1. Whether the court of appeals erred in conducting its constitutional analysis on the premise that respondent was not under a federal registration obligation until SORNA was enacted, when pre-SORNA federal law obligated him to register as a sex offender.
2. Whether the court of appeals erred in holding that Congress lacks the Article I authority to provide for criminal penalties under 18 U.S.C. 2250(a)(2)(A), as applied to a person who was convicted of a sex offense under federal law and completed his criminal sentence before SORNA was enacted.
Lower court opinion (U.S. v. Kebodeaux, 687 F.3d 232 (5th Cir. 2012))
It does not appear that this case will have any impact on Wisconsin law, as the questions presented are limited to the power of Congress to create a crime under Article I of the U.S. Constitution (i.e., the “necessary and proper” clause or commerce clause) and the interpretation of the statute creating the crime. As the lower court states its holding and the consequences of that holding:
Absent some jurisdictional hook not present here, Congress has no Article I power to require a former federal sex offender to register an intrastate change of address after he has served his sentence and has already been unconditionally released from prison and the military.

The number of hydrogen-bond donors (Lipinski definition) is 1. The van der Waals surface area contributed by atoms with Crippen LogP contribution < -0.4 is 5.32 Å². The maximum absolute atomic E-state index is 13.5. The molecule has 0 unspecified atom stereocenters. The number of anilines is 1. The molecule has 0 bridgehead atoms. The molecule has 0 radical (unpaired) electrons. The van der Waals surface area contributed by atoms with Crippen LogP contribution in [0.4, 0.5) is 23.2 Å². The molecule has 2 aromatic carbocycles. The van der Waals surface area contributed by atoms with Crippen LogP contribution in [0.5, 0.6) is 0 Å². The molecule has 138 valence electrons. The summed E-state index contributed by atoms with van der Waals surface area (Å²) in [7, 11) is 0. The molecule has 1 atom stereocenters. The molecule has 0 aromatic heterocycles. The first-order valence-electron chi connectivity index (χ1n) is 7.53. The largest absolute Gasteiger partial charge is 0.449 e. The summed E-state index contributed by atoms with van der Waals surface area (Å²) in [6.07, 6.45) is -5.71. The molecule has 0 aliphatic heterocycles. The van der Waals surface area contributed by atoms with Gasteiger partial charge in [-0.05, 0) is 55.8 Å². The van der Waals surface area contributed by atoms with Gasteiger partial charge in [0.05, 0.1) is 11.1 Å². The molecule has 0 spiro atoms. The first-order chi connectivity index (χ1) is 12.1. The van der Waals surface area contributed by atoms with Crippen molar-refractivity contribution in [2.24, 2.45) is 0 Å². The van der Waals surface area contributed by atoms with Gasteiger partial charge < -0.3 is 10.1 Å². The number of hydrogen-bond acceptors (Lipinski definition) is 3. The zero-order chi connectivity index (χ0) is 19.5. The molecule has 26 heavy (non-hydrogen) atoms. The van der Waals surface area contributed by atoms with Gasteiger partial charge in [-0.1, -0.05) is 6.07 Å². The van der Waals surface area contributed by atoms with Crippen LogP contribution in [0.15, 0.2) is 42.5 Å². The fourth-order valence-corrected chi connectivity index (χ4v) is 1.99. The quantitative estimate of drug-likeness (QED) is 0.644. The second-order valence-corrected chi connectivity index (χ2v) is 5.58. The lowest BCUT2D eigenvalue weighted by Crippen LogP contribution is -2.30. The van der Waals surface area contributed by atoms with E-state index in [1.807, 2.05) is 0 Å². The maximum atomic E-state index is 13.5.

The federal requirement that sex offenders register their address is unconstitutional on narrow grounds. We do not call into question Congress’s ability to impose conditions on a prisoner’s release from custody, including requirements that sex offenders register intrastate changes of address after release. After the federal government has unconditionally let a person free, however, the fact that he once committed a crime is not a jurisdictional basis for subsequent regulation and possible criminal prosecution. Some other jurisdictional ground, such as interstate travel, is required.
687 F.3d at 234-35 (emphasis in original). Thus, the lower court concluded its decision has no effect on federal sex offenders in prison or on supervised release when the statute was enacted in 2006 or convicted since then, and “has no impact on state regulation of sex offenders.”
The Seventh Circuit has apparently not addressed the scenario raised in this case, and given its limited application to prosecution of a subset of federal sex offenders, the case will be of interest only to federal practitioners who might be faced with cases with similar specific and limited facts.